He commended NEPC for establishing state export committees, even as he urged the agency to ensure these committees remain functional.

“Each state should have a functional export committee and possibly take it down to the local government centres. People should get necessary information and sensitization from these centres and information from such level can be taken to the State Ministry of Commerce before it gets to NEPC. Each local government in Nigeria can be known for one exportable item and within a short period of time we can transform the nation with exports,” he opined.

Udofia also admonished Customs to support export, noting that export is said to be free whereas exporters pay unreceipted money to Customs to stamp their export documents.

He added that freight agents also have to be efficiently trained on export processes, admonishing CRFFN to continue its commendable efforts by positioning freight forwarders for export.

Also speaking on the available opportunities for non-oil export from Nigeria, the Director General of Multimix Academy, Dr. Obiora Madu described agro-export as a more reliable business venture than crude oil.

“Even during the lockdown as a result of the COVID-19 pandemic agro export continued. There was a shipment of yam few days ago from Lagos International airport via Ethopian airline. During the previous week, another batch of yam produce was exported via British Airways. Food business would always be lucrative as long as people remain on the earth because they always eat and require food to survive,” he said.

Dr. Madu who was speaking during an Live Conversation series with MaritimeTVNews last week, lamented crude oil has made Nigerians lazy and turned the citizens into short term business people.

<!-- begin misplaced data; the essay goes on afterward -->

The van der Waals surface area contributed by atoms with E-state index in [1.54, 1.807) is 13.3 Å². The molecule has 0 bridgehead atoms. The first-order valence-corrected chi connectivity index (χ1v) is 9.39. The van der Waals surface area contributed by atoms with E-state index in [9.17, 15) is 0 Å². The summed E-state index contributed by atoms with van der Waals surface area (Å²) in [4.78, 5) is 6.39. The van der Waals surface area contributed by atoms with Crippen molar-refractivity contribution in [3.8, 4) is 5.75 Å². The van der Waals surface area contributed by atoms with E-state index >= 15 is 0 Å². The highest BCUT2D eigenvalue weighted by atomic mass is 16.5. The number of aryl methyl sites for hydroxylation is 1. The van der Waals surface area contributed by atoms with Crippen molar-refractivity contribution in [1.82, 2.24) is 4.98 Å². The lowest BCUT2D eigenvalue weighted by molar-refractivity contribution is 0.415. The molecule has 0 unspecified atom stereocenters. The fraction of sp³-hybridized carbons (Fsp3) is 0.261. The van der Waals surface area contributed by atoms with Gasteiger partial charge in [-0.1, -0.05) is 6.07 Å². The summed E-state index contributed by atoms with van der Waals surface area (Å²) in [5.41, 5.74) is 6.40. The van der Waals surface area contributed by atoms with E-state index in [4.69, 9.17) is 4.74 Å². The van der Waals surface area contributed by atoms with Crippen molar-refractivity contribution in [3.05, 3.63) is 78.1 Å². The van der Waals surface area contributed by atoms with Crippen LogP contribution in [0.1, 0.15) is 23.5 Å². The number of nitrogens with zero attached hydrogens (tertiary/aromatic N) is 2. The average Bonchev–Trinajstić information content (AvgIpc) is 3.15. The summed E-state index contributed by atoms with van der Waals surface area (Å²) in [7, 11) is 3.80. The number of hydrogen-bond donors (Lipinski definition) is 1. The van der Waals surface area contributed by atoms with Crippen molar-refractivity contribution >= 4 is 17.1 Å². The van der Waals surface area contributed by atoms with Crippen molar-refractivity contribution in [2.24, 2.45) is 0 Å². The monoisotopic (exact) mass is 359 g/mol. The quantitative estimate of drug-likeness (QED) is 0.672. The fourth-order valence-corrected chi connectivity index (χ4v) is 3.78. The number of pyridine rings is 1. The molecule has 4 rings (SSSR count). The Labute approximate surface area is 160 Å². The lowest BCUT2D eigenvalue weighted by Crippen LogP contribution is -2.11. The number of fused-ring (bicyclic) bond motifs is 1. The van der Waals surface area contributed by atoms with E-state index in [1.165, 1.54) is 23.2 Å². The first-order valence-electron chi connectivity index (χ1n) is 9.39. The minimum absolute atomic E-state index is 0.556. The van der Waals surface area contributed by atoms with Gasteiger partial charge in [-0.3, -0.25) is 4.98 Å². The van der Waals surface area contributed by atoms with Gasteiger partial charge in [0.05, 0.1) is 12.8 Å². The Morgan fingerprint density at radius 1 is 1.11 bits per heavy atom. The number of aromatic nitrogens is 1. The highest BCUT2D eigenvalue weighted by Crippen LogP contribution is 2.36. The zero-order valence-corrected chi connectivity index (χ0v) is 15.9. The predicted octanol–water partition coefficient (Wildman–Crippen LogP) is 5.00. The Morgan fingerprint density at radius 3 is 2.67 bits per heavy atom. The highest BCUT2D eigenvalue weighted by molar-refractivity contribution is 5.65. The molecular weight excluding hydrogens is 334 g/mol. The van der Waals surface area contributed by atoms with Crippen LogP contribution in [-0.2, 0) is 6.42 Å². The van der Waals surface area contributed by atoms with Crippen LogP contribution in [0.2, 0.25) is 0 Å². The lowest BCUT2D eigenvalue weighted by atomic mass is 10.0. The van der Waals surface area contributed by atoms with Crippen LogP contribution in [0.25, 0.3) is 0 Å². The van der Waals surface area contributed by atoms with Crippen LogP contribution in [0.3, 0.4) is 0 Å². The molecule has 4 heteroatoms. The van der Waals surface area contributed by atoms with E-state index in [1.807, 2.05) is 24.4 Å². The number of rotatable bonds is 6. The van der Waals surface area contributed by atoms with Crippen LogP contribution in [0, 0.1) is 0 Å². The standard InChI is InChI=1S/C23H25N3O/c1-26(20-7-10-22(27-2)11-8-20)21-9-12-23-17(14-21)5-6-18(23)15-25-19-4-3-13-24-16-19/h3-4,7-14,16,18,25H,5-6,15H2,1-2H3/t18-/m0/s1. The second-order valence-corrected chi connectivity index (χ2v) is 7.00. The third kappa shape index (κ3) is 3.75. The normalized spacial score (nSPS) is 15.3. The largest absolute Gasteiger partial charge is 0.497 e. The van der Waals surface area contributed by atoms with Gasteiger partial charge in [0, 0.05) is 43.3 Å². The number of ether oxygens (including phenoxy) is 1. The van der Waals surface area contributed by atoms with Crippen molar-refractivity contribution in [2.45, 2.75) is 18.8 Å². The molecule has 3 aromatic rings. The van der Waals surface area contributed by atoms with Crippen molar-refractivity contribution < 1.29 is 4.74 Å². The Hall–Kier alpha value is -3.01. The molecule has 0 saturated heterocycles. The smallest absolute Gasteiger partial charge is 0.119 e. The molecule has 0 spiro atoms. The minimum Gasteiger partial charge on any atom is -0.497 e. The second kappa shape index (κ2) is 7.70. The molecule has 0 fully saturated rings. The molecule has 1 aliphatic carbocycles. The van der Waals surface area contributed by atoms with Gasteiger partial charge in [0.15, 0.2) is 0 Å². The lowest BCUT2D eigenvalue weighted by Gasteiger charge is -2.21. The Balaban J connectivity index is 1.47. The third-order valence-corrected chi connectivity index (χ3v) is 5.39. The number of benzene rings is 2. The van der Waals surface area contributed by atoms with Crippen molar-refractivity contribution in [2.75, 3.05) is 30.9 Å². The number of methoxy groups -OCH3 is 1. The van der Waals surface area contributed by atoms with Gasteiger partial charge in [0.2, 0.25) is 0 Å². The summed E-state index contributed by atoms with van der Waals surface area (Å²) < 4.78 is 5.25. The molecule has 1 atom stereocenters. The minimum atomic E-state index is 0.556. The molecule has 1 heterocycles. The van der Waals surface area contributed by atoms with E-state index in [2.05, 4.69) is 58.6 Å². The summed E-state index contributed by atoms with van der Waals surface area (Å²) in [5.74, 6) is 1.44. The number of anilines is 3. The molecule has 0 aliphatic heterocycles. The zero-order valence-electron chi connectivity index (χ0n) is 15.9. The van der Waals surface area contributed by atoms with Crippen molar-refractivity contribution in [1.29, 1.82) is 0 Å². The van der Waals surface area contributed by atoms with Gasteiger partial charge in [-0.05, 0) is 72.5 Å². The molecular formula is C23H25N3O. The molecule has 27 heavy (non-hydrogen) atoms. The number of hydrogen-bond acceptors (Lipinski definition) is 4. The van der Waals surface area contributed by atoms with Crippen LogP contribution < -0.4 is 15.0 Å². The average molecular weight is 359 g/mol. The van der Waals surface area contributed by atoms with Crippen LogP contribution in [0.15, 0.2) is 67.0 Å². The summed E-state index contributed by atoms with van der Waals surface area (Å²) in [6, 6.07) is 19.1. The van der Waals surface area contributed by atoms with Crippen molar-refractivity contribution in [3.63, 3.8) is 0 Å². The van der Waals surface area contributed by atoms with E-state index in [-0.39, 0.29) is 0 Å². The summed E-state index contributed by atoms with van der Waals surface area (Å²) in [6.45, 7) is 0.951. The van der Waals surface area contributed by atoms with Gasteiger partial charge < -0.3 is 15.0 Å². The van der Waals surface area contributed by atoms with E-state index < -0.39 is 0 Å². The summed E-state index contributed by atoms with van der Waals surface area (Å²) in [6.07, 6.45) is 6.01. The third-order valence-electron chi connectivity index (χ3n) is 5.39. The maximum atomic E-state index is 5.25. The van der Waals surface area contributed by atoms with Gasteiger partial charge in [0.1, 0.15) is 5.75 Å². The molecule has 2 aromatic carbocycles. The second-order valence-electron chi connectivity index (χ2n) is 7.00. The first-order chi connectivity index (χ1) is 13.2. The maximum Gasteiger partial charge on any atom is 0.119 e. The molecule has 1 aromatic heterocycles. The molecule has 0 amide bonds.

His words: “Exporting is a process and not just a transaction; that is why people who are in haste ought to look for something else to do. You also need to study to be successful in export business. It’s not a venture you rush into because you hear it is profitable otherwise you would rush out and at that time you will be doing so without your money.”

He stressed that agro export could earn Nigeria huge foreign exchange and provide massive employment teeming youth and help diversify the nation’s economy. However, he warned that agro-export business required patience to study the technicalities and peculiarities of the various agro produce.

While noting that the nation could maximize its advantage as one of the largest producers of products like cocoa and yam, Dr. Madu admonished exporters to add value before exporting.

According to him, the processing of the nation’s agro produce would provide enormous job opportunities for Nigerians; while exporting raw materials was equivalent to exporting job opportunities.

He also noted that agro processing would help eliminate the challenges associated with the moisture, temperature and colour of primary agro produce which sometimes devalue the products or see them rejected after export.

Meanwhile, speaking from the point of view of a freight forwarder, the President of National Association of Government Approved Freight Forwarders (NAGAFF) Chief Increase Uche said that freight agents are essential service providers tasked with operating in an environment which lacks essential infrastructure.

Highlighting top challenges to export in Nigeria, he said: “The infrastructure to facilitate the movement of these exports is nothing to write home about. Human capacity development is also needed because there are areas that freight forwarders need to update and work with counterparts even as the issue of continental free trade comes up. There is need for training that would see freight forwarders in the country measure up with what is required, especially for exports.”

The NAGAFF President admonished the government to re-introduce the initiative of export grants to support existing exporters and encourage others to venture into manufacturing or agro produce exports.

Beyond reviving the economic difficulties caused by the COVID-19 pandemic, the African Continental Free Trade Agreement (AfCFTA) heralds an era were imports into member countries of the African Union will need to become more scrutinized.

Exporting from Nigeria would have to be seamless if Nigeria intends to optimize the gains of AfCFTA. An efficient port environment, improved transport infrastructure, fiscal incentives, human capacity and requisite sensitization would have to be luxuriantly available to facilitate non-oil export to salvage Nigeria’s economy.

Nigeria can be set for a new economic era, and one with loads of economic gains; but the work would have to start now, not later.